Ever since the earthquake and tsunami struck Japan, our news media have reported thousands of stories of destruction, loss, horror, and sadness. However, there is another side to any disaster, the side of human courage, community, and hope—people coming together to help and heal one another.
The email below was sent to me by a friend of a friend who is presently in Sendai, Japan. This is a story of compassion, simplicity, and hope. I wanted to share this email because so many to whom I’ve told the story have asked me to, and its message so movingly demonstrates the beauty of the human spirit in the face of challenges we can barely imagine.
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Hello My Lovely Family and Friends,
First I want to thank you so very much for your concern for me. I am very touched. I also wish to apologize for a generic message to you all. But it seems the best way at the moment to get my message to you.
Things here in Sendai have been rather surreal. But I am very blessed to have wonderful friends who are helping me a lot. Since my shack is even more worthy of that name, I am now staying at a friend’s home. We share supplies like water, food and a kerosene heater. We sleep lined up in one room, eat by candlelight, share stories. It is warm, friendly, and beautiful.
During the day we help each other clean up the mess in our homes. People sit in their cars, looking at news on their navigation screens, or line up to get drinking water when a source is open. If someone has water running in their home, they put out sign so people can come to fill up their jugs and buckets.
Utterly amazingly where I am there has been no looting, no pushing in lines. People leave their front door open, as it is safer when an earthquake strikes. People keep saying, “Oh, this is how it used to be in the old days when everyone helped one another.”
Quakes keep coming. Last night they struck about every 15 minutes. Sirens are constant and helicopters pass overhead often.
We got water for a few hours in our homes last night, and now it is for half a day. Electricity came on this afternoon. Gas has not yet come on.
But all of this is by area. Some people have these things, others do not. No one has washed for several days. We feel grubby, but there are so much more important concerns than that for us now. I love this peeling away of non-essentials. Living fully on the level of instinct, of intuition, of caring, of what is needed for survival, not just of me, but of the entire group.
There are strange parallel universes happening. Houses a mess in some places, yet then a house with futons or laundry out drying in the sun.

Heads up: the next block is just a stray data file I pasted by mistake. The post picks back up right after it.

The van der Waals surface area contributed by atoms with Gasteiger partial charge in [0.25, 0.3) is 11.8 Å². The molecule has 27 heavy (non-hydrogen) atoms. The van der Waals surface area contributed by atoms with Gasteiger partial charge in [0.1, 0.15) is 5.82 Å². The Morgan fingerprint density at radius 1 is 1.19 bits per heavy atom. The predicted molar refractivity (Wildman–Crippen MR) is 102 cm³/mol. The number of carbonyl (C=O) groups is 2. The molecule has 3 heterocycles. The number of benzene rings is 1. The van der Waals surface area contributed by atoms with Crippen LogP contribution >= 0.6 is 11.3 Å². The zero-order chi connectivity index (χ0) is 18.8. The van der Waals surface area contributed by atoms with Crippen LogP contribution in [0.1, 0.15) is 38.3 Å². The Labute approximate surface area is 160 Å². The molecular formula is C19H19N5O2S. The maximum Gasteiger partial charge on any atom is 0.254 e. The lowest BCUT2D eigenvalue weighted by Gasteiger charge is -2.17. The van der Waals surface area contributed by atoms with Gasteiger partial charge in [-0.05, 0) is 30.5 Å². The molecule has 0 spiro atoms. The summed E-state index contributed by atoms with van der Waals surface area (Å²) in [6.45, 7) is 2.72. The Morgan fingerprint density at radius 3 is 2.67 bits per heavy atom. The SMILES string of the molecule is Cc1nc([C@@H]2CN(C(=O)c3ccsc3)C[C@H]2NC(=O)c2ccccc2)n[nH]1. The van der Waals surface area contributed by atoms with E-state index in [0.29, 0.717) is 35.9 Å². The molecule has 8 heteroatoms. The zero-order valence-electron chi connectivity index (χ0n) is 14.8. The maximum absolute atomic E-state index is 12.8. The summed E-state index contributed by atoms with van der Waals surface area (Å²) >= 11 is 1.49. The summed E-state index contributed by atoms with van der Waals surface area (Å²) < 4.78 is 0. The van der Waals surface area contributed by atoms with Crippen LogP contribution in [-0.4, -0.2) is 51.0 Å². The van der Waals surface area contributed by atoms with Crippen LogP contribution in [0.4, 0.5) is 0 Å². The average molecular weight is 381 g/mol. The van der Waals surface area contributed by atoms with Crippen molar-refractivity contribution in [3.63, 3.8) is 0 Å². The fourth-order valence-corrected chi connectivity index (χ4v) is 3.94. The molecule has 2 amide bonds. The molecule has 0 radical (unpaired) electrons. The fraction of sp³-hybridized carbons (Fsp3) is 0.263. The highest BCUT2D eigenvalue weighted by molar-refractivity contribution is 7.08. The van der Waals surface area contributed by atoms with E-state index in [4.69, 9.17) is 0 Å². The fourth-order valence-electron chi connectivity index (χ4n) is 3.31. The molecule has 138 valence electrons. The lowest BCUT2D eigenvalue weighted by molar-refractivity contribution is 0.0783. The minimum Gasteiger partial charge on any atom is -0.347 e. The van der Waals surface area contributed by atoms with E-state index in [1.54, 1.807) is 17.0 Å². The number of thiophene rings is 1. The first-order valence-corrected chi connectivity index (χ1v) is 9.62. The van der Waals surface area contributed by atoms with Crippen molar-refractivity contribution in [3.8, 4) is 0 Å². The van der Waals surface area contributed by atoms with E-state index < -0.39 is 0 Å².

People lining up for water and food, and yet a few people out walking their dogs. All happening at the same time.
Other unexpected touches of beauty are first, the silence at night. No cars. No one out on the streets. And the heavens at night are scattered with stars. I usually can see about two, but now the whole sky is filled.
The mountains at Sendai are solid and with the crisp air we can see them silhouetted against the sky magnificently.
And the Japanese themselves are so wonderful. I come back to my shack to check on it each day, now to send this e-mail since the electricity is on, and I find food and water left in my entranceway. I have no idea from whom, but it is there. Old men in green hats go from door to door checking to see if everyone is OK. People talk to complete strangers asking if they need help. I see no signs of fear. Resignation, yes, but fear or panic, no.
They tell us we can expect aftershocks, and even other major quakes, for another month or more. And we are getting constant tremors, rolls, shaking, rumbling. I am blessed in that I live in a part of Sendai that is a bit elevated, a bit more solid than other parts. So, so far this area is better off than others. Last night my friend’s husband came in from the country, bringing food and water. Blessed again.
Somehow at this time I realize from direct experience that there is indeed an enormous Cosmic evolutionary step that is occurring all over the world right at this moment. And somehow as I experience the events happening now in Japan, I can feel my heart opening very wide. My brother asked me if I felt so small because of all that is happening. I don’t. Rather, I feel as part of something happening that much larger than myself. This wave of birthing (worldwide) is hard, and yet magnificent.
Thank you again for your care and Love of me,
With Love in return, to you all,
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As I read this email I was reminded of a story told by a friend of mine, a psychotherapist, in this book on grieving rituals. He wrote about a client, a woman, who came to his office one afternoon and wept and wept about the war in Iraq, the hundreds of thousands of lives lost, and the poisoning of the land by the scattered fragments of depleted uranium from the bombs dropped on the country. My friend listened to her and comforted her. But then he said, “Have you noticed how beautiful the plum blossoms are this year?” The woman said, no, she hadn’t noticed. Then he asked, “Have you seen how lovely the wild mustard is blooming this year?” Again, she said no. He told her that it is impossible for us to face the horrors of this world without also being mindful of the beauty of this world.
That beauty exists everywhere, in the trees and flowers, in people, in the mountains, in the stars at night, in the sound of laughter, in the smile of a stranger who reaches out a hand to us. So, as we all grieve collectively for the people of Japan, let us also give thanks for their remarkable strength and be inspired. Let us honor them for being such great teachers to us at this time.
I humbly send them my love and my gratitude, and I give thanks for the email from the woman in the city of Sendai.